However, director Elliott contrasts these loud scenes with quiet ones that occur most notably in Christopher’s own home. When watching the two actors on stage staring out into the audience, just listening to the rain… the lingering silence is magical. In this moment, Christopher says:
“I like it when it rains hard. It sounds like white noise everywhere, which is like silence, but not empty…”
In addition to this, the use of projection throughout the play is breathtaking, from recreating the hustle and bustle of the London underground to creations of Christopher’s own imagination, such as his exploration of intergalactic space. In this scene, the ensemble cast are intricately choreographed, going almost unnoticed – and are yet crucial to the audience’s experience. As Jenkins recites his lines about space, he is slowly lifted into the air by the ensemble, turned and twisted, and helped to take huge jumping strides across the stage – creating the illusion that gravity has disappeared altogether.
The use of repeated cast and their characterization is highly symbolic; Christopher’s closest friend is his teacher Siobhan. In the novel she reads his book, but in the play she represents three different characters; Christopher’s teacher, the narrator, and also Christopher’s body at some points. She acts as the bridge between Christopher’s narrative and the audience in this dramatic irony.
Against this interestingly close and yet distant, aloof teacher-pupil relationship, the themes of love, rejection and fear brought to the stage by the characters of Christopher’s parents are particularly strong and poignant. Christopher misunderstands his parents very often and this is represented physically, as he makes it difficult for them to get physically close to him on stage. Furthermore, the entire plot of the story revolves around the death of a dog, illustrated by Wellington’s permanent chalk outline on the stage floor. The absence-presence of the dog highlights the autistic trait of finding it easier to understand animals than humans. Christopher says, “I like dogs. You always know what a dog is thinking. […] Also, dogs are faithful and they do not tell lies because they cannot talk.”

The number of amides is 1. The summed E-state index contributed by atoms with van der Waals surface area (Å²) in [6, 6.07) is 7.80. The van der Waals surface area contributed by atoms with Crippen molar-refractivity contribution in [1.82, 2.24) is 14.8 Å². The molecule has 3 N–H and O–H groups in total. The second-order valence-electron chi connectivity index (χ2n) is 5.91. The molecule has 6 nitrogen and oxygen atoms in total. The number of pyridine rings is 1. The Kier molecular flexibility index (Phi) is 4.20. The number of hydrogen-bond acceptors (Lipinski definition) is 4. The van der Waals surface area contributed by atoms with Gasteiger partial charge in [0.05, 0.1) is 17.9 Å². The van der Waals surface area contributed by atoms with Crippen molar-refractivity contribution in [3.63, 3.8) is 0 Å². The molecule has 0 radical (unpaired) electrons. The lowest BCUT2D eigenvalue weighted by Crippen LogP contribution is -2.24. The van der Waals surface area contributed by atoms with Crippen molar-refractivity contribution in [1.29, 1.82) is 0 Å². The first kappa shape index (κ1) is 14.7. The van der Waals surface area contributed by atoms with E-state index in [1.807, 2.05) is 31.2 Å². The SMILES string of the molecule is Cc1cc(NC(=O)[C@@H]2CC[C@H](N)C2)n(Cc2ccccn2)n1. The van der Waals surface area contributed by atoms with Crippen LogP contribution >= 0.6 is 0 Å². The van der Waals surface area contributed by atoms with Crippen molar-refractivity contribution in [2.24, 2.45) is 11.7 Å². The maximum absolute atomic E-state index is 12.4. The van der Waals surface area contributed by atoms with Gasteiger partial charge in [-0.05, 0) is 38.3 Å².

Therefore, it is not just me who finds myself asking questions about performance as I put it in writing: the play is all about what the nature of performance really is, what communication with each other really consists of, and how it makes us feel the way we do. In Christopher’s quiet moments of epiphany and poetic articulation, the way we think about all art forms is challenged – and who can make art in the first place. This play cannot fail to move even the stoniest of hearts – the emotion is raw and real, and allows real life to unfold in front of the audience’s eyes. It’s an absolute must-see.
Christina Intrator is amongst other things a medic. She loves percussion (ranging from pots & pans to proper djembes), long road trips no matter the destination and most importantly poetry slams! Although one would assume a 3rd year medic to always be at the Royal Infirmary, Christina spends a lot of time elsewhere – from the ball court in Dalry to Varsity Music shop on South Bridge – you will no doubt bump into her when you least expect it.
This article is part of Season V of PTL which is run in association with All About Trans.